Assessing neutrophil-derived ROS production at the bedside: a potential prognostic tool in severe COVID-19 cases


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Dündar N. B., Sarphie D., Yüce K., GAYGISIZ Ü., KASKATI O. T., TÜRKOĞLU M., ...More

Intensive Care Medicine Experimental, vol.11, no.1, 2023 (ESCI) identifier identifier

  • Publication Type: Article / Article
  • Volume: 11 Issue: 1
  • Publication Date: 2023
  • Doi Number: 10.1186/s40635-023-00554-y
  • Journal Name: Intensive Care Medicine Experimental
  • Journal Indexes: Emerging Sources Citation Index (ESCI), Scopus, Academic Search Premier, EMBASE, Directory of Open Access Journals
  • Keywords: COVID-19, Leukocyte ImmunoTest, Neutrophil, Reactive oxygen species (ROS)
  • Lokman Hekim University Affiliated: Yes

Abstract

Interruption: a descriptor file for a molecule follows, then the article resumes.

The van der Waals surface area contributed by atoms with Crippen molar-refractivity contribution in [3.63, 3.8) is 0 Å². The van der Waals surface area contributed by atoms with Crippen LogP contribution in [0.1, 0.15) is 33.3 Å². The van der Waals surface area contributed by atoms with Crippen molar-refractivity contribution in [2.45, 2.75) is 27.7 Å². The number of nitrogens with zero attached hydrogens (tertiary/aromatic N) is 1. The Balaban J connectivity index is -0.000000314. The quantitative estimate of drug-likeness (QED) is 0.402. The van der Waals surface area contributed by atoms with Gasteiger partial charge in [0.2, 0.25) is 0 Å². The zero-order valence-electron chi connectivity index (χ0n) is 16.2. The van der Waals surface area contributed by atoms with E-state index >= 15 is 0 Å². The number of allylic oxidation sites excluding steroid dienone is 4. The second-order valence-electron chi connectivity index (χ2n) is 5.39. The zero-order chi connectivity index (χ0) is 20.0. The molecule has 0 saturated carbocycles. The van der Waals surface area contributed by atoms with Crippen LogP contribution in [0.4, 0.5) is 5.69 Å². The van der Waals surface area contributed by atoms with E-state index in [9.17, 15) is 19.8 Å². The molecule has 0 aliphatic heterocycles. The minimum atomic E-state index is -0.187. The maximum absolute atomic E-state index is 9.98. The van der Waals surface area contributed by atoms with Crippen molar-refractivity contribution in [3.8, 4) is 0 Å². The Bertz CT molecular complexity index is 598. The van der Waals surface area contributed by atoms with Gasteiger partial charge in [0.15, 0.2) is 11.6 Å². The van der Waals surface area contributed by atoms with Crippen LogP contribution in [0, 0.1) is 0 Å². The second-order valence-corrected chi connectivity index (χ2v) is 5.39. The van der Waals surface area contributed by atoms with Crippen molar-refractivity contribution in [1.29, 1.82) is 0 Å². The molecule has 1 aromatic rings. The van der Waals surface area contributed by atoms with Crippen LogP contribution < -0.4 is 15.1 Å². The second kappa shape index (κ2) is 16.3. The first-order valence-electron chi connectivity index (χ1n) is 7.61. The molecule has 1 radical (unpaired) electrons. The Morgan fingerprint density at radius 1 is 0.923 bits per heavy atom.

Purpose: A prompt and effective immune response is required for clearance of pathogens but exaggerated states of inflammation can cause extensive collateral damage to the host. We have previously used a rapid near-patient assay that measures the functional capacity of neutrophils to produce reactive oxygen species (ROS) to show that values are elevated in patients with severe COVID-19 or sepsis. Here, we assess the utility of longitudinal ROS measurements to monitor and predict mortality outcome for patients with COVID-19 infection being treated in an ICU setting. Methods: We used the Leukocyte ImmunoTest™ (LIT™) to quantify neutrophil ROS release using a small volume (10 µL) of capillary blood in a portable, rapid (10-min) format. Results: ROS values (LIT score) and ROS levels assessed in relation to neutrophil count (LIT/N) were both markedly elevated in the patient group. Furthermore, these correlated strongly with peripheral neutrophil count and CRP value. Serial measurement of neutrophil or CRP values were not able to reliably predict mortality within the study. In contrast, LIT and LIT/N values started to decline at 7 and 5 days, respectively, in patients who survived ICU admission and this increment increased further thereafter. Conclusions: This study raises the possibility of LIT and LIT/N to be used as a predictive clinical tool for patients with severe COVID-19 and argues for its assessment to inform on prognosis, and potentially guide treatment pathways, in other disorders associated with neutrophil activation. Take-home message: A longitudinal study of 44 severe COVID-19 patients in the ICU of a leading teaching hospital has demonstrated the prognostic potential of a rapid bedside assay of neutrophil-derived reactive oxygen species (ROS). Assessment of changes in ROS production, as measured using the Leukocyte ImmunoTest™, shows that ROS production generally declined back to normal levels for patients who survived, but remained elevated for those patients who did not survive.